Shares of solar power companies rose Friday after two of them reported encouraging results in their earnings and a third company said it had regulatory approval to continue building a new solar power project in California.
Kansas City Screw Products has filed a lawsuit alleging its former office manager stole nearly $2.7 million from the family-run business and that two banks should have caught the scheme.
Chinese officials face a choice in Apple's dispute with a local company over the iPad trademark — side with a struggling entity that a court says owns the name or with a global brand that has created hundreds of thousands of jobs in China.
Chrysler is withdrawing its application for $3.5 billion in government loans that it planned to use to develop fuel-efficient vehicles.
General Motors Co. plans to freeze its U.S. pension plan for longtime white-collar workers and give all salaried employees annual bonuses but not pay raises in an effort to hold down expenses, officials announced.
About 100 people in an eastern Arkansas town will lose their jobs after a copper tube company decided not to rebuild part of its plant that was destroyed by fire in September.
Toyota Motor Corp. said Thursday it has begun production and sales of the Camry Hybrid at a Taiwan plant, its seventh hybrid-vehicle production site outside of Japan.
Auto dashboards are becoming an arcade of text messages, GPS images, phone calls and web surfing, the government says, and it's asking carmakers to curb those distractions when vehicles are moving.
Cybersecurity experts are urging senators to close loopholes in legislation to give the government more power to force critical industries to make their computer networks more secure.
Caterpillar plans to build a new manufacturing facility in Georgia, bringing an estimated 1,400 jobs to the state, an official familiar with the project told The Associated Press on Friday.
A clothing manufacturer went public Thursday with worries that a Kentucky factory could be forced to close, idling about 100 employees, because the federal government is considering letting prisoners do the work.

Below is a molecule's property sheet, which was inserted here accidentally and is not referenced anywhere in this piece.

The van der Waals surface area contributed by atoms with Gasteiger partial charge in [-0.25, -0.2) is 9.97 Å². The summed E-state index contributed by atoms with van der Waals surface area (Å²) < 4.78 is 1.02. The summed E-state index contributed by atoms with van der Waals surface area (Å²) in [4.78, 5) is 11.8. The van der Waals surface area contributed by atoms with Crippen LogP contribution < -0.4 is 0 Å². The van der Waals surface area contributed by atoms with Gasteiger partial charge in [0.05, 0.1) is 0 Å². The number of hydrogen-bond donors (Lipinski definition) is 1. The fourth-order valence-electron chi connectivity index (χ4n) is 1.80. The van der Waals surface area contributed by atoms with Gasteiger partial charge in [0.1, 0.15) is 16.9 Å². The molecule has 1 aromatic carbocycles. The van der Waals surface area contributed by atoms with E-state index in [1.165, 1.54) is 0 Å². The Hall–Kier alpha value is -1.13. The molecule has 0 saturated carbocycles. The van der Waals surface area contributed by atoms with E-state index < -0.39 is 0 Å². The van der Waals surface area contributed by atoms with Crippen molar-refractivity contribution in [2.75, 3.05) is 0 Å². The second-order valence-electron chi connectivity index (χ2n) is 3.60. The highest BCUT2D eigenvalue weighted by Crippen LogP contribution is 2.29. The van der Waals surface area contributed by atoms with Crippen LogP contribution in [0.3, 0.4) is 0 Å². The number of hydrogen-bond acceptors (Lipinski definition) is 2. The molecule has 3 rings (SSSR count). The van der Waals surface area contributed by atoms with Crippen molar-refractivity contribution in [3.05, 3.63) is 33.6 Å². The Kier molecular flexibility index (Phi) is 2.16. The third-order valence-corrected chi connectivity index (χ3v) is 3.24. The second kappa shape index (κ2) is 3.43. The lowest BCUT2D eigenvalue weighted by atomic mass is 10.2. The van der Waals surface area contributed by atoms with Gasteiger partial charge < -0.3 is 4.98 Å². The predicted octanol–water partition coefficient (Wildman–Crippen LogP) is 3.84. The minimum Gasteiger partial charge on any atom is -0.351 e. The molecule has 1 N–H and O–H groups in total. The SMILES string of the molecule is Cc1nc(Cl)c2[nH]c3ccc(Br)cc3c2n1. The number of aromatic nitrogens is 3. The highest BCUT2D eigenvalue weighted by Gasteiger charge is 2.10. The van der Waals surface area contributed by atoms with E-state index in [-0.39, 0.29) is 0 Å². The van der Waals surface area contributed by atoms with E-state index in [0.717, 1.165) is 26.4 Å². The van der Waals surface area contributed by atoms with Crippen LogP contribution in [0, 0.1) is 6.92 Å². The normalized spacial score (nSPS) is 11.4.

The head of General Motors Europe says the company is in talks with unions and employee representatives on ways to cut costs and return the company's Opel and Vauxhall brands to profitability.
Nestle SA, the world's biggest food and drinks maker, managed to brush aside the impact of a soaring Swiss franc to post strong growth and bigger-than expected profits in 2011 with brisk sales in developing countries.
General Motors earned its biggest profit ever in 2011, but signs are emerging that its momentum could slow.
Nevada is becoming the first state to regulate self-driving vehicles on its roadways.
Manufacturers have been hiring more consistently than other employers, for jobs with better-than-average pay. And more factory output has raised demand in some other industries, such as shipping, leading to further hiring.
Michigan environmental regulators said Thursday that they reached a long-sought deal with Dow Chemical Co. to clean up to 1,400 residential properties in Midland, home of its corporate headquarters and a plant that polluted the area with dioxin for much of the past century.
If there's one thing Republicans and Democrats agree on, it's that small business is the answer to what ails the economy.
Olympus Corp.'s former chairman, suspected of orchestrating a massive cover-up of losses at the Japanese camera and medical equipment maker, has been arrested, media reports said Thursday.
American businesses are finding their prospects in China clouded by surging costs, intense competition, and regulatory interference, despite the country's crucial importance for their survival, according to a report released Wednesday.